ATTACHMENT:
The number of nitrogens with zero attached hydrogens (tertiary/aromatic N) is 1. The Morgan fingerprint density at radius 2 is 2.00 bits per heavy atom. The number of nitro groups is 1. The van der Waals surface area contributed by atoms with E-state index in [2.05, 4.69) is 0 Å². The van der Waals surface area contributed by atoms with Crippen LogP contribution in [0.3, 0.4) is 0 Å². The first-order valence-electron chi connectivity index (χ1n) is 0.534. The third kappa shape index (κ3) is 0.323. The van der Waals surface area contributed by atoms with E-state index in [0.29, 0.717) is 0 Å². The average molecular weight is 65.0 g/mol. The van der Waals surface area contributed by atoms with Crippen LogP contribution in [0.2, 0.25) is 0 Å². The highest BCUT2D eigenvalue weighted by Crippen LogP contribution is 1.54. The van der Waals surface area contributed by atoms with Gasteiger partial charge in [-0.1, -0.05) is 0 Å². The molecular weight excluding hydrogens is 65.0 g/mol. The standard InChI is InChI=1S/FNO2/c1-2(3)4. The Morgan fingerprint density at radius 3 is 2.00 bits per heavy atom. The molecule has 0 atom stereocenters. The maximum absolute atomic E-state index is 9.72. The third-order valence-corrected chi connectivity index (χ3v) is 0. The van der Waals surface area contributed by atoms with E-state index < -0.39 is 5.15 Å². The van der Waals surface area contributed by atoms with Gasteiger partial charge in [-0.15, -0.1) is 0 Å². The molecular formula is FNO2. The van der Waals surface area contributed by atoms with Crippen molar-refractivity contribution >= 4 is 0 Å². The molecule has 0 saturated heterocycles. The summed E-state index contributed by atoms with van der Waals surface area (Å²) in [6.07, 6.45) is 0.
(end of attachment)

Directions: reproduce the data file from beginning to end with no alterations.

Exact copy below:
The number of nitrogens with zero attached hydrogens (tertiary/aromatic N) is 1. The Morgan fingerprint density at radius 2 is 2.00 bits per heavy atom. The number of nitro groups is 1. The van der Waals surface area contributed by atoms with E-state index in [2.05, 4.69) is 0 Å². The van der Waals surface area contributed by atoms with Crippen LogP contribution in [0.3, 0.4) is 0 Å². The first-order valence-electron chi connectivity index (χ1n) is 0.534. The third kappa shape index (κ3) is 0.323. The van der Waals surface area contributed by atoms with E-state index in [0.29, 0.717) is 0 Å². The average molecular weight is 65.0 g/mol. The van der Waals surface area contributed by atoms with Crippen LogP contribution in [0.2, 0.25) is 0 Å². The highest BCUT2D eigenvalue weighted by Crippen LogP contribution is 1.54. The van der Waals surface area contributed by atoms with Gasteiger partial charge in [-0.1, -0.05) is 0 Å². The molecular weight excluding hydrogens is 65.0 g/mol. The standard InChI is InChI=1S/FNO2/c1-2(3)4. The Morgan fingerprint density at radius 3 is 2.00 bits per heavy atom. The molecule has 0 atom stereocenters. The maximum absolute atomic E-state index is 9.72. The third-order valence-corrected chi connectivity index (χ3v) is 0. The van der Waals surface area contributed by atoms with E-state index < -0.39 is 5.15 Å². The van der Waals surface area contributed by atoms with Gasteiger partial charge in [-0.15, -0.1) is 0 Å². The molecular formula is FNO2. The van der Waals surface area contributed by atoms with Crippen molar-refractivity contribution >= 4 is 0 Å². The molecule has 0 saturated heterocycles. The summed E-state index contributed by atoms with van der Waals surface area (Å²) in [6.07, 6.45) is 0.